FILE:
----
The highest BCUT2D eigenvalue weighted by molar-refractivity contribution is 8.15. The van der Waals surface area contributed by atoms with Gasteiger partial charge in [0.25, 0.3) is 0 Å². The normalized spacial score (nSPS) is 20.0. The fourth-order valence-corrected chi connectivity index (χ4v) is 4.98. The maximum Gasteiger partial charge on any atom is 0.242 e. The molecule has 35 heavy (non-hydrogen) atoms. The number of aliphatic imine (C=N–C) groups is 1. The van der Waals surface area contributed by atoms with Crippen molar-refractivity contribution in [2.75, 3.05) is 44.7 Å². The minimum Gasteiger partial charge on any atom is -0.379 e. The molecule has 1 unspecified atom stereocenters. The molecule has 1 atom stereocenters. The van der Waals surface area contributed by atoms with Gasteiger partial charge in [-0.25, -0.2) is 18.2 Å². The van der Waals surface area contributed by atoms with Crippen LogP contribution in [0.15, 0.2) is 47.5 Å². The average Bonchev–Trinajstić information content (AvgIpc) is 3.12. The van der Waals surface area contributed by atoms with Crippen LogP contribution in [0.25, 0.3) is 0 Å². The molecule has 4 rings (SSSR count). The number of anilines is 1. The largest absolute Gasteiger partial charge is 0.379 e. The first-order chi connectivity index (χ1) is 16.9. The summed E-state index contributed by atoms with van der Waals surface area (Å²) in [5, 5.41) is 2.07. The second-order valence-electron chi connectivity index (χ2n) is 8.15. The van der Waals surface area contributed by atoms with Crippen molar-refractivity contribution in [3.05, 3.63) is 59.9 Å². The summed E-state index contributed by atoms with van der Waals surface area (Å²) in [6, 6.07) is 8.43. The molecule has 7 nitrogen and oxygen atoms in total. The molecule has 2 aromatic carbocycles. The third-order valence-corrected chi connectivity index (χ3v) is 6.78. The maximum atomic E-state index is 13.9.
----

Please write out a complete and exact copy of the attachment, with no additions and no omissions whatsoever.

The highest BCUT2D eigenvalue weighted by molar-refractivity contribution is 8.15. The van der Waals surface area contributed by atoms with Gasteiger partial charge in [0.25, 0.3) is 0 Å². The normalized spacial score (nSPS) is 20.0. The fourth-order valence-corrected chi connectivity index (χ4v) is 4.98. The maximum Gasteiger partial charge on any atom is 0.242 e. The molecule has 35 heavy (non-hydrogen) atoms. The number of aliphatic imine (C=N–C) groups is 1. The van der Waals surface area contributed by atoms with Crippen molar-refractivity contribution in [2.75, 3.05) is 44.7 Å². The minimum Gasteiger partial charge on any atom is -0.379 e. The molecule has 1 unspecified atom stereocenters. The molecule has 1 atom stereocenters. The van der Waals surface area contributed by atoms with Gasteiger partial charge in [-0.25, -0.2) is 18.2 Å². The van der Waals surface area contributed by atoms with Crippen LogP contribution in [0.15, 0.2) is 47.5 Å². The average Bonchev–Trinajstić information content (AvgIpc) is 3.12. The van der Waals surface area contributed by atoms with Crippen LogP contribution in [0.25, 0.3) is 0 Å². The molecule has 4 rings (SSSR count). The number of anilines is 1. The largest absolute Gasteiger partial charge is 0.379 e. The first-order chi connectivity index (χ1) is 16.9. The summed E-state index contributed by atoms with van der Waals surface area (Å²) in [5, 5.41) is 2.07. The second-order valence-electron chi connectivity index (χ2n) is 8.15. The van der Waals surface area contributed by atoms with Crippen molar-refractivity contribution in [3.05, 3.63) is 59.9 Å². The summed E-state index contributed by atoms with van der Waals surface area (Å²) in [6, 6.07) is 8.43. The molecule has 7 nitrogen and oxygen atoms in total. The molecule has 2 aromatic carbocycles. The third-order valence-corrected chi connectivity index (χ3v) is 6.78. The maximum atomic E-state index is 13.9.